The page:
Kevin Wesley standing in doorway in office

Alumni director brings experience, fresh ideas

'I was always looking to come back to a place like Clark,' Kevin Wesley says
December 14, 2017

Kevin Wesley is a former journalist who knows how to open a story. So when he places a pair of Fiat Lux salt and pepper shakers on the table while being interviewed, he’s well aware he has just supplied the writer with the perfect lead.

“You’re welcome,” he laughs.

An eBay fan, Clark University’s new executive director of Alumni and Friends Engagement and the Clark Fund collects college memorabilia, and his latest passion has been acquiring Clark ephemera. In addition to the shakers, Wesley is the proud owner of a 1953 Clark Commencement program, a leather seal bearing Clark’s logo, and a copy of a one-act play that premiered on campus in the 1930s.

Salt and pepper shakers and other Clark collectibles
A collection of Kevin Wesley's Clark
University collectibles

It’s a fun hobby, and a great way to learn about a school’s history, Wesley says. Yet even in in his short time at Clark, he’s developed an affinity for the institution that is made of far deeper stuff.

“This is a place that has a certain familiarity for me. There’s a special connectedness the students, faculty, administrators and alumni bring to the learning community,” he says. “I think I was always looking to come back to a place like Clark.”

A native of Beverly, Mass., Wesley graduated from Bowdoin College and went to work as a journalist at his hometown newspaper, the Beverly Times, followed by a stint at The Boston Business Journal. He returned to Bowdoin as a public affairs specialist before moving into alumni relations. He’s been in alumni leadership positions ever since, at Carnegie Mellon University, the University of Rochester, Northwestern University and, most recently, Johnson & Wales University. At Rochester, he redesigned the alumni engagement program to support the most ambitious fundraising campaign in the University’s history, ultimately raising more than $1.2 billion.

“I’ve seen a lot of different kinds of institutions and different kinds of alumni bodies, and I’m convinced each alumni group has its own DNA,” he says. “I’m still learning what that DNA is at Clark. It’s part of the joy of my job.”

Wesley is no stranger to Clark. Before joining the University staff in September, he was a consultant to the Clark Alumni Council, offering guidance on restructuring the organization and refining its mission to better represent Clark’s 32,000 alumni.

“It was there that I got the first real taste of the passion people have for Clark,” Wesley says. “These are some of the most dedicated volunteers I’ve ever worked with. They take their work seriously, and that’s very powerful.”

He continues, “I believe at the end of a volunteer experience, no matter what form that experience takes, the volunteer should be able to say two things: ‘It was worth my time,’ and ’I helped an institution I believe in get better.’ My responsibility is to make sure I create a structure that allows our volunteers to do meaningful work and have those enriching experiences.”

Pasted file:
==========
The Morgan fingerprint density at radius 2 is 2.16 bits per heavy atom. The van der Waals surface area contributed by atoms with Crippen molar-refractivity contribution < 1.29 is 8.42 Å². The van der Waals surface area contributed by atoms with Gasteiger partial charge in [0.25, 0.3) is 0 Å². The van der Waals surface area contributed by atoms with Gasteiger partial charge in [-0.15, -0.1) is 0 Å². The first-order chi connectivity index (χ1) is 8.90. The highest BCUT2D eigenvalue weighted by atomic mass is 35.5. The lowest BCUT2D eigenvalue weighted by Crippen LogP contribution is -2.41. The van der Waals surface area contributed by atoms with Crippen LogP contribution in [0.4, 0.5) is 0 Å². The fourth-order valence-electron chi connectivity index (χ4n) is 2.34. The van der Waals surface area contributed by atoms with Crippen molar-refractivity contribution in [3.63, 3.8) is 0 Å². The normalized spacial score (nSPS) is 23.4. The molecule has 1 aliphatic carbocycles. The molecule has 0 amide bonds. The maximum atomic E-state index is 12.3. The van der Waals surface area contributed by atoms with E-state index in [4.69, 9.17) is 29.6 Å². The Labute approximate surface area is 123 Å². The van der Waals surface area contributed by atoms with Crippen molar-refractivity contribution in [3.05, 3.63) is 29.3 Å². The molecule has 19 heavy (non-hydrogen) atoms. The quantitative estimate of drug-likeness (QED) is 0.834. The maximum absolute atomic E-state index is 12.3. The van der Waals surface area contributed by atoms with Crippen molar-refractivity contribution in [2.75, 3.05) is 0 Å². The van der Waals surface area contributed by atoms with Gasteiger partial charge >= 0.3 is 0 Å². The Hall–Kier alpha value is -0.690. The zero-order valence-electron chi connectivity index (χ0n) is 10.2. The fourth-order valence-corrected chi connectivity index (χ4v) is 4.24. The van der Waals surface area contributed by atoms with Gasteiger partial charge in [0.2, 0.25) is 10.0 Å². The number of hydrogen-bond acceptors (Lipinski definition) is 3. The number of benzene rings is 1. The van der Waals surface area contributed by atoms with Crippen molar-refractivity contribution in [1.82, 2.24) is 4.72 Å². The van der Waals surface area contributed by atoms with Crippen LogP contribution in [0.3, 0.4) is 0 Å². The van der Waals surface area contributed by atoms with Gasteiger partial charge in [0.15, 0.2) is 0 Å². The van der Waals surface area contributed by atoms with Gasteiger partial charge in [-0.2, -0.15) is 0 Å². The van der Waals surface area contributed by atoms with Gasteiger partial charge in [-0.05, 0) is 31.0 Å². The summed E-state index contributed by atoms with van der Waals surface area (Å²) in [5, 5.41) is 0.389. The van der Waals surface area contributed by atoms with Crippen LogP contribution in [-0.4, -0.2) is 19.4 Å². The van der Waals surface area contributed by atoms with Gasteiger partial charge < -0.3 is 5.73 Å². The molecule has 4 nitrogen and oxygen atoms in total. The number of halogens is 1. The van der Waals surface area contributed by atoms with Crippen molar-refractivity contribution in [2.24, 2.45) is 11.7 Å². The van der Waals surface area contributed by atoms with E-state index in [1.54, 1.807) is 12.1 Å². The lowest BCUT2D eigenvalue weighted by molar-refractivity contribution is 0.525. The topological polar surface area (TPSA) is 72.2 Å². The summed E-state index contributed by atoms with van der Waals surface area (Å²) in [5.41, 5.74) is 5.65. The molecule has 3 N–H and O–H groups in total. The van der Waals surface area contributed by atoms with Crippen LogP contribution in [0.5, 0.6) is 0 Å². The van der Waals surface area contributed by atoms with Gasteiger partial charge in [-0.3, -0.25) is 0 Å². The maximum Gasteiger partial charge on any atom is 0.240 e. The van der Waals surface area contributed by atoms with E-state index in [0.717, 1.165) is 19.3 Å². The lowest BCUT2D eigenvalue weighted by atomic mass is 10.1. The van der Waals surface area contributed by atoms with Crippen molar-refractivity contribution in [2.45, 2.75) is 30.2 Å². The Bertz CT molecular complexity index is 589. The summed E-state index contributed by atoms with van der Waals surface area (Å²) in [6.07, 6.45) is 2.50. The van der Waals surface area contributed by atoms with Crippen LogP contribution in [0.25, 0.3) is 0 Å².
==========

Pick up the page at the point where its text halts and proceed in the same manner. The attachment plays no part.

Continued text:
Clark’s teams oversee volunteer organizations that stretch from students (the Student Alumni Relations Committee) to young alumni (the GOLD [Graduates of the Last Decade] Council) to parents (the Undergraduate Parents Advisory Council).

Wesley is in the process of growing the number of volunteer opportunities, including creating an advisory board for the Clark Fund. He wants to bring in alumni who have done professional fundraising, and also tap the talents of Clarkies with expertise in areas like digital marketing and social media, “so we can more effectively communicate the importance of philanthropy.”

Above all, he says, he’s looking to introduce more flexibility to how Clark alumni can connect with their alma mater.

“We’re thinking creatively about the volunteer experience and the programs we offer,” he says. “People want to volunteer in different ways. For instance, it’s meaningful for someone to talk about their professional journey with a student through ClarkCONNECT. That kind of interaction can have huge impact on the student and the alumnus.”

Wesley finds current students to be a constant source of inspiration as he investigates ways to promote Clark University through enhanced programming both on and off campus. He marvels at the number of doors Clark opens for its students — in the academic realm, the workplace and the wider world — over the course of their educational experience.

“If the first door isn’t the right one, there are lots of others,” he says. “Clark does a great job of helping students pursue paths they may not even have known they wanted to go down.”

In his off hours, Wesley is a committed fan of Boston sports teams (the Red Sox first and foremost) and a busy husband and father. He and his wife, Gretchen, have three children: Jack, 21, a senior at Amherst College; Sabrina, 16, a high school junior; and Adam, 14, a high school freshman. A fourth child, Sam, died in 2000.

Wesley is gearing up for a robust 2018, including Reunion Weekend in May. He’s mulling ideas for that event that will strike a balance “between opportunities to hear about cool stuff happening on campus and just hanging out with classmates to reconnect and revisit a place that was important to them.”

And like any good journalist, current or former, he’s itching to tell a terrific story.

“I want to be a conduit for getting the greatness of Clark out there.”

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